Every Monday, Mint’s Plain Facts section features key data releases and events to look out for over the coming week. India will release retail inflation data for the month of March following tectonic shifts in the global geopolitical scenario with the Russian-Ukrainian war. Tata Consultancy Services (TCS) and Infosys will announce their quarterly results ending in March and the European Central Bank is expected to make a decision on monetary policy as inflation soars in Europe. Here’s more:
1. Inflation in India
Inflation data based on India’s consumer price index for March will be released on Tuesday. Retail price inflation hit 6.07% in February, breaking the Reserve Bank of India’s upper tolerance limit of 6% for the second consecutive month. Relief is unlikely to be imminent: upside risks emanating from the war in Ukraine last week forced the RBI to significantly raise its inflation forecast for 2022-23.
Analysts are wary of the war’s impact on accelerating retail inflation, since India imports 80% of its crude oil needs. Volatility in global markets could have a wider impact on consumer goods prices in India. In February, inflationary pressures were visible in foodstuffs, driven by soaring oil and fat prices as India relied on imported edible oils, analysts said.
2. Neighborhood Updates
Pakistan’s month-long political unrest could finally come to an end this week when the National Assembly convenes to elect a new prime minister after Imran Khan lost a no-confidence motion tabled against him by the opposition. Shehbaz Sharif, the president of the Pakistan Muslim League (Nawaz), is said to be the favourite.
A total of 174 of 342 members voted against Khan, making him the first prime minister to be removed by a vote of no confidence. No Pakistani prime minister has ever completed a full term. Prior to the vote, Khan had dramatically alleged a “foreign plot” to overthrow his government.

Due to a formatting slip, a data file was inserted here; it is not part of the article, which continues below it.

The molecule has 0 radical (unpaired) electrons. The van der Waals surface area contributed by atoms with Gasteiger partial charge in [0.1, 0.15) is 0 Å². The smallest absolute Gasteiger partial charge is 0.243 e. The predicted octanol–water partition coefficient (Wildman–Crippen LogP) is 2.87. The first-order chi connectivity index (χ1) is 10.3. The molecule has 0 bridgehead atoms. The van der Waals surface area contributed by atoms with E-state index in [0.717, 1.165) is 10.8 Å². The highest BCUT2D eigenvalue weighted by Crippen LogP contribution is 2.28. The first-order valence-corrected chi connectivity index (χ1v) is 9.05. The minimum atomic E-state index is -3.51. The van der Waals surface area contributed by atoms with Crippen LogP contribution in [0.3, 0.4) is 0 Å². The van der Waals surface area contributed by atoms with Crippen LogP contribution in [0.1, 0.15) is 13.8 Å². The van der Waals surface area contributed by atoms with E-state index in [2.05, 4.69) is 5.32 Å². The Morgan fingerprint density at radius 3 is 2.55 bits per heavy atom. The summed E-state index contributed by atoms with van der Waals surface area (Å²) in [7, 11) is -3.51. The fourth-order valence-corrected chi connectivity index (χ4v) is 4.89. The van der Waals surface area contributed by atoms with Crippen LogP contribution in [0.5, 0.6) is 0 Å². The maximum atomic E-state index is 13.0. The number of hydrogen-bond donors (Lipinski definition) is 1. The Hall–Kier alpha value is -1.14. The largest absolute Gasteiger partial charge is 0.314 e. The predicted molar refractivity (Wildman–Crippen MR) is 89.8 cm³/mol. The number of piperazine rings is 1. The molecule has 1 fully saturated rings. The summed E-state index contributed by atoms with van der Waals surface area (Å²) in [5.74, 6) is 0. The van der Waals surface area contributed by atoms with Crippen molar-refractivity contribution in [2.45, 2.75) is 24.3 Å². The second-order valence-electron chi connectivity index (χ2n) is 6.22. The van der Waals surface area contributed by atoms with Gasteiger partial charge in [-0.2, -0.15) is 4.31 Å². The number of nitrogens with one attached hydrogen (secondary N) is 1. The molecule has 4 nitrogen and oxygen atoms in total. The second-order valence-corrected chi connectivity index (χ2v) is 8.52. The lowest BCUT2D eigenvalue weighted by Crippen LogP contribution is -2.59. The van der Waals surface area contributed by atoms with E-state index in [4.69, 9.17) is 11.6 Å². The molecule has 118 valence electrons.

The crisis in India’s other neighbour, Sri Lanka, continues. The country is experiencing massive protests demanding the resignation of President Gotabaya Rajapaksa. Sri Lanka is facing its worst economic collapse since independence, with shortages of food, fuel and other essentials, driven by a balance of payments crisis. It is expected that he will continue to seek help from international bodies.
3. IT revenue
Two of India’s largest information technology companies, Tata Consultancy Services (TCS) and Infosys, will announce their results for the quarter ended March and the latest fiscal year this week. In the first three quarters of FY22, TCS net sales increased approximately 3% sequentially, while Infosys net sales increased approximately 6%. Brokerages expect revenue growth to continue in the March quarter in some moderation due to the high base effect, not just for the two giants but for the entire industry.
Market research firm Prabhudas Lilladher expects revenue for both companies to rise 2.6% sequentially, while ICICI Direct pegs it at 3-3.5%. Robust demand coupled with technological transformation is leading the growth of the sector. However, margins are expected to hold steady or even decline due to supply-side pressures, as well as aggressive hiring, blowbacks and wage increases.
4. US inflation
US retail price inflation continues to break records, hitting a new 40-year high of 7.9% in February. Soaring demand and the effects of the Russian-Ukrainian war sent the consumer price index soaring. However, some respite may be in sight: the Union of Swiss Banks has predicted that US inflation may have peaked at 8.5% in March before starting to ease.
The Fed raised interest rates last month for the first time in three years. Further increases are expected in the coming months. However, analysts believe the Fed is at a delicate point where it must control inflation without risking a downturn by suddenly raising interest rates amid continued wartime uncertainty. The Fed has agreed to cut up to $95 billion a month from its assets to further fight inflation.
CPI figures for March are due on Wednesday.
5. ECB interest rates
The war in Ukraine has sent Europe’s inflation challenge into dire straits, prompting some commentators to even project a recession later this year. As the war challenges both inflation and growth, the European Central Bank finds itself in a sticky spot when it revises its monetary policy on Thursday. Economic sanctions against Russia have hurt Europeans no less: inflation hit a record high of 7.5% in March by a quick estimate, with food and energy prices reaching sky-high levels. While raising interest rates to control inflation is not likely until growth stabilises, the war has only sparked rumors of a further easing of monetary policy by the ECB. The central bank denies risks of stagflation, but 21 of 38 economists polled by Reuters saw a high or very high probability over the next two years.
All of this means that the ECB’s press reading on the current situation will have glued markets.
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